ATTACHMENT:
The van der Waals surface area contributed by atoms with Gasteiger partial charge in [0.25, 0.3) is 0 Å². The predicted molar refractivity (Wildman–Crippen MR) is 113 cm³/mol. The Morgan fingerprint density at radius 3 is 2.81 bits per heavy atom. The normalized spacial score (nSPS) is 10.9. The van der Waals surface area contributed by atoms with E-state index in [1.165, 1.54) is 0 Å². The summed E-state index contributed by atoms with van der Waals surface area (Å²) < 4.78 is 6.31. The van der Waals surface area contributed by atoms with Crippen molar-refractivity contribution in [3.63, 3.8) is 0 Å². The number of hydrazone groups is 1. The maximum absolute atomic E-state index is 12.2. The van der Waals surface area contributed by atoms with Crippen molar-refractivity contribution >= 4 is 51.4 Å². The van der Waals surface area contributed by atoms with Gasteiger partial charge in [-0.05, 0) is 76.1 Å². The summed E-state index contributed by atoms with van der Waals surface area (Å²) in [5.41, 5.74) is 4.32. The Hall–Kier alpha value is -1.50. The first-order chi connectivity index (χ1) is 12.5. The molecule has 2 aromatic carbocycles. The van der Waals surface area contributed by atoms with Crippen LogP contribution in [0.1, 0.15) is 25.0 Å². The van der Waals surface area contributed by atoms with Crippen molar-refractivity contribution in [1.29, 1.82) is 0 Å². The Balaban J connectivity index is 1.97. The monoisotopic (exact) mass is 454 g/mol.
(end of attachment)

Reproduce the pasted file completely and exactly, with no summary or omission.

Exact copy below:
The van der Waals surface area contributed by atoms with Gasteiger partial charge in [0.25, 0.3) is 0 Å². The predicted molar refractivity (Wildman–Crippen MR) is 113 cm³/mol. The Morgan fingerprint density at radius 3 is 2.81 bits per heavy atom. The normalized spacial score (nSPS) is 10.9. The van der Waals surface area contributed by atoms with E-state index in [1.165, 1.54) is 0 Å². The summed E-state index contributed by atoms with van der Waals surface area (Å²) < 4.78 is 6.31. The van der Waals surface area contributed by atoms with Crippen molar-refractivity contribution in [3.63, 3.8) is 0 Å². The number of hydrazone groups is 1. The maximum absolute atomic E-state index is 12.2. The van der Waals surface area contributed by atoms with Crippen molar-refractivity contribution >= 4 is 51.4 Å². The van der Waals surface area contributed by atoms with Gasteiger partial charge in [-0.05, 0) is 76.1 Å². The summed E-state index contributed by atoms with van der Waals surface area (Å²) in [5.41, 5.74) is 4.32. The Hall–Kier alpha value is -1.50. The first-order chi connectivity index (χ1) is 12.5. The molecule has 2 aromatic carbocycles. The van der Waals surface area contributed by atoms with Crippen LogP contribution in [0.1, 0.15) is 25.0 Å². The van der Waals surface area contributed by atoms with Crippen molar-refractivity contribution in [1.29, 1.82) is 0 Å². The Balaban J connectivity index is 1.97. The monoisotopic (exact) mass is 454 g/mol.